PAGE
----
Publius Syrus stated back in 42 B.C., aYou cannot put the same shoe on every foot.a (Maxim 596) Though written long before the advent of forensic science, Syrusa maxim summarizes the theme of Forensic Medicine of the Lower Extremity: Human Identification and Trauma Analysis of the Thigh, Leg, and Foot. Put simply, the lower extremity is a tremendously variable anatomic region. This variation is beneficial to forensic experts. Differences in the leg and foot can be used to establish individual identity. Analysis of damage to the lower limb can be used to reconstruct antemortem, perimortem, and postmortem trauma. As a forensic anthropologist, I analyze cases involving decomposed, burned, m- mified, mutilated, and skeletal remains. Many of the corpses I examine are incomplete. Occasionally, I receive nothing but the legs and feet; a lower torso dragged from a river; a foot recovered in a city park; dismembered drug dealers in plastic bags; victims of bombings and airline disasters; and the dead commingled in common graves. Though the leg and foot contain much that is useful in forensic analysis, before this publication, investigators faced a twofold problem. Little research that focused on the lower extremity was available in the literature, and the existing research was published in diverse sources, making its location and synthesis a daunting task.Put simply, the lower extremity is a tremendously variable anatomic region. This variation is beneficial to forensic experts. Differences in the leg and foot can be used to establish individual identity.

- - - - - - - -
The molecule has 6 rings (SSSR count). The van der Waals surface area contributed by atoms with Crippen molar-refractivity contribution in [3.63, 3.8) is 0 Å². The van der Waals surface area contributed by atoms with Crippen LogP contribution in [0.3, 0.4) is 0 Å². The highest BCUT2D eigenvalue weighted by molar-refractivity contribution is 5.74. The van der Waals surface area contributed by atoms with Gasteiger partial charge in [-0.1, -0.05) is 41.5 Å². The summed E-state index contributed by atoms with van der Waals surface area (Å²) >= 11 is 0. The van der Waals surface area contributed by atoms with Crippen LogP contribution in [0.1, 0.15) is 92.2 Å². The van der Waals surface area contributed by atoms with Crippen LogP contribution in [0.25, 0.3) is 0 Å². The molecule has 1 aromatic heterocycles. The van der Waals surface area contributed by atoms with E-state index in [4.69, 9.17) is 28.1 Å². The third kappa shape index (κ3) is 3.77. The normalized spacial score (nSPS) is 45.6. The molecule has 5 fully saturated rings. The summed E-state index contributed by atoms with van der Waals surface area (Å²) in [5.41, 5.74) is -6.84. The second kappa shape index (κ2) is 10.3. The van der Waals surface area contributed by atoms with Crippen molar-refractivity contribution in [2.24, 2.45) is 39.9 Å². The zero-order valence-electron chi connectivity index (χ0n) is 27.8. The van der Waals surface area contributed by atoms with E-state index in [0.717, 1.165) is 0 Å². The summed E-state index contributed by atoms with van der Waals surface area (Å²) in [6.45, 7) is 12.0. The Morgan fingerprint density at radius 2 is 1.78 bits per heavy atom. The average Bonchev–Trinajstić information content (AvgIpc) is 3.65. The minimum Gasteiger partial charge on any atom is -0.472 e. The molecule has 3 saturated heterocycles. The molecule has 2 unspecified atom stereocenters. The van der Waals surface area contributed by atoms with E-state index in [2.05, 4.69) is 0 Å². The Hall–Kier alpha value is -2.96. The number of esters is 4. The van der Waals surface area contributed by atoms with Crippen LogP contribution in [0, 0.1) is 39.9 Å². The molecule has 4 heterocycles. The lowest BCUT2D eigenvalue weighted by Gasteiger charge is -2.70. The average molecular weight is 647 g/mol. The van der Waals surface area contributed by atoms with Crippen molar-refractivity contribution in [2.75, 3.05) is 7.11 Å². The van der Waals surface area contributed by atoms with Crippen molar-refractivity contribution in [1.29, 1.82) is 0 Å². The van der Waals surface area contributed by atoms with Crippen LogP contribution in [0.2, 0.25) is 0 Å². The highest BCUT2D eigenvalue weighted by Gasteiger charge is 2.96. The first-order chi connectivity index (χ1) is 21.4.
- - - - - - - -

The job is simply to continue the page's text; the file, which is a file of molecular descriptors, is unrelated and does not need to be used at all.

|Title||:||Forensic Medicine of the Lower Extremity|
|Author||:||Jeremy Rich, Dorothy E. Dean, Robert H. Powers|
|Publisher||:||Springer Science & Business Media - 2007-10-28|